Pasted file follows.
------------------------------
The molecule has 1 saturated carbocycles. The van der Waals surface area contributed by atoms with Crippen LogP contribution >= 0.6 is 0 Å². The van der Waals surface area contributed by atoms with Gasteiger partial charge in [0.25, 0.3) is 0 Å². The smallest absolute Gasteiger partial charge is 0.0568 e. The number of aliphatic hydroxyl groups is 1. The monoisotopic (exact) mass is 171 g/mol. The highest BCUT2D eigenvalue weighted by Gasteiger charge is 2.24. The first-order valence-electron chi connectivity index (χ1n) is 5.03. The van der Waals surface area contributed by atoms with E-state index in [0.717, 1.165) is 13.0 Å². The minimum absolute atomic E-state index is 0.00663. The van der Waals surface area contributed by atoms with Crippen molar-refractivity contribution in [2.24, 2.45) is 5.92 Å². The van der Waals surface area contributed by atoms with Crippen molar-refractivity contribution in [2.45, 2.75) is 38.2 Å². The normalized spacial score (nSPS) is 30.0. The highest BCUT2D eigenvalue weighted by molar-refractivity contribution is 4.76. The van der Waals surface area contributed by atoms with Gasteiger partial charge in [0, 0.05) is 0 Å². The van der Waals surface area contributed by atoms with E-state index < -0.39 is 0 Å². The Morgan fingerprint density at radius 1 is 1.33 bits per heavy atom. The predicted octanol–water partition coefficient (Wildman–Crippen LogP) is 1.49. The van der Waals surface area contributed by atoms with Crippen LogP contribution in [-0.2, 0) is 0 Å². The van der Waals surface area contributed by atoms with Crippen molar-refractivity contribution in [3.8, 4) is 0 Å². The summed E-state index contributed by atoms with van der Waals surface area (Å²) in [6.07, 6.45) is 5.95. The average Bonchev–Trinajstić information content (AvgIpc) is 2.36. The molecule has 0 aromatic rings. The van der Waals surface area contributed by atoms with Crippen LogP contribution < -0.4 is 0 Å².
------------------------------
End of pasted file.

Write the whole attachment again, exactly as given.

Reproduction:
The molecule has 1 saturated carbocycles. The van der Waals surface area contributed by atoms with Crippen LogP contribution >= 0.6 is 0 Å². The van der Waals surface area contributed by atoms with Gasteiger partial charge in [0.25, 0.3) is 0 Å². The smallest absolute Gasteiger partial charge is 0.0568 e. The number of aliphatic hydroxyl groups is 1. The monoisotopic (exact) mass is 171 g/mol. The highest BCUT2D eigenvalue weighted by Gasteiger charge is 2.24. The first-order valence-electron chi connectivity index (χ1n) is 5.03. The van der Waals surface area contributed by atoms with E-state index in [0.717, 1.165) is 13.0 Å². The minimum absolute atomic E-state index is 0.00663. The van der Waals surface area contributed by atoms with Crippen molar-refractivity contribution in [2.24, 2.45) is 5.92 Å². The van der Waals surface area contributed by atoms with Crippen molar-refractivity contribution in [2.45, 2.75) is 38.2 Å². The normalized spacial score (nSPS) is 30.0. The highest BCUT2D eigenvalue weighted by molar-refractivity contribution is 4.76. The van der Waals surface area contributed by atoms with Gasteiger partial charge in [0, 0.05) is 0 Å². The van der Waals surface area contributed by atoms with E-state index < -0.39 is 0 Å². The Morgan fingerprint density at radius 1 is 1.33 bits per heavy atom. The predicted octanol–water partition coefficient (Wildman–Crippen LogP) is 1.49. The van der Waals surface area contributed by atoms with Crippen LogP contribution in [-0.2, 0) is 0 Å². The van der Waals surface area contributed by atoms with Crippen molar-refractivity contribution in [3.8, 4) is 0 Å². The summed E-state index contributed by atoms with van der Waals surface area (Å²) in [6.07, 6.45) is 5.95. The average Bonchev–Trinajstić information content (AvgIpc) is 2.36. The molecule has 0 aromatic rings. The van der Waals surface area contributed by atoms with Crippen LogP contribution < -0.4 is 0 Å².